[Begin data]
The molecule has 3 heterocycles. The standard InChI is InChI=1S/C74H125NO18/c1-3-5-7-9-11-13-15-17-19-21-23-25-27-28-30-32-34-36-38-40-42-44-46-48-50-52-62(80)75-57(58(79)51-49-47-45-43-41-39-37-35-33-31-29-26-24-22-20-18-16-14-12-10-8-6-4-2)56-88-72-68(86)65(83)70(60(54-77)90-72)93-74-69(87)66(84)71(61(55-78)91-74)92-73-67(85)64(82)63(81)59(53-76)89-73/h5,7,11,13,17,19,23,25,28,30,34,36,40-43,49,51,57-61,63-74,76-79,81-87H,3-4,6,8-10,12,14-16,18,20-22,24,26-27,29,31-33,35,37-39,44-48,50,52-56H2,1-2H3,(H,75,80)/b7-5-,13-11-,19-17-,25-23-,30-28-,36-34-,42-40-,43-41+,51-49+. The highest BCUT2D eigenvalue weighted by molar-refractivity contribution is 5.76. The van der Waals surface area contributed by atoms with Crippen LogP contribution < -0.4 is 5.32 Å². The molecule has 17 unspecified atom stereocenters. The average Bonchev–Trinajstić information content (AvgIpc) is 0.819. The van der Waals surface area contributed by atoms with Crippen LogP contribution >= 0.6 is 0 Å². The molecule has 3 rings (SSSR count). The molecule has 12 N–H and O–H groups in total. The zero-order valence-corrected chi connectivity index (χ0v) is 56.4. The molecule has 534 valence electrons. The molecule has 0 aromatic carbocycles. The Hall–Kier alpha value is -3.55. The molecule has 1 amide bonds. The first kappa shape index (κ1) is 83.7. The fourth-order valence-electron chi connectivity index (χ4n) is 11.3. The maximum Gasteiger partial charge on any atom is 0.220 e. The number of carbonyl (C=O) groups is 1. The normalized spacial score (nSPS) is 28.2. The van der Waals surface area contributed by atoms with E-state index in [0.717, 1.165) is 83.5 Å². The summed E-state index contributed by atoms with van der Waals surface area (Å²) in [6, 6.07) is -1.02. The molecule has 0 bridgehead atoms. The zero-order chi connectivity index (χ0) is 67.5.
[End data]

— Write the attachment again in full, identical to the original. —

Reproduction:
The molecule has 3 heterocycles. The standard InChI is InChI=1S/C74H125NO18/c1-3-5-7-9-11-13-15-17-19-21-23-25-27-28-30-32-34-36-38-40-42-44-46-48-50-52-62(80)75-57(58(79)51-49-47-45-43-41-39-37-35-33-31-29-26-24-22-20-18-16-14-12-10-8-6-4-2)56-88-72-68(86)65(83)70(60(54-77)90-72)93-74-69(87)66(84)71(61(55-78)91-74)92-73-67(85)64(82)63(81)59(53-76)89-73/h5,7,11,13,17,19,23,25,28,30,34,36,40-43,49,51,57-61,63-74,76-79,81-87H,3-4,6,8-10,12,14-16,18,20-22,24,26-27,29,31-33,35,37-39,44-48,50,52-56H2,1-2H3,(H,75,80)/b7-5-,13-11-,19-17-,25-23-,30-28-,36-34-,42-40-,43-41+,51-49+. The highest BCUT2D eigenvalue weighted by molar-refractivity contribution is 5.76. The van der Waals surface area contributed by atoms with Crippen LogP contribution < -0.4 is 5.32 Å². The molecule has 17 unspecified atom stereocenters. The average Bonchev–Trinajstić information content (AvgIpc) is 0.819. The van der Waals surface area contributed by atoms with Crippen LogP contribution >= 0.6 is 0 Å². The molecule has 3 rings (SSSR count). The molecule has 12 N–H and O–H groups in total. The zero-order valence-corrected chi connectivity index (χ0v) is 56.4. The molecule has 534 valence electrons. The molecule has 0 aromatic carbocycles. The Hall–Kier alpha value is -3.55. The molecule has 1 amide bonds. The first kappa shape index (κ1) is 83.7. The fourth-order valence-electron chi connectivity index (χ4n) is 11.3. The maximum Gasteiger partial charge on any atom is 0.220 e. The number of carbonyl (C=O) groups is 1. The normalized spacial score (nSPS) is 28.2. The van der Waals surface area contributed by atoms with E-state index in [0.717, 1.165) is 83.5 Å². The summed E-state index contributed by atoms with van der Waals surface area (Å²) in [6, 6.07) is -1.02. The molecule has 0 bridgehead atoms. The zero-order chi connectivity index (χ0) is 67.5.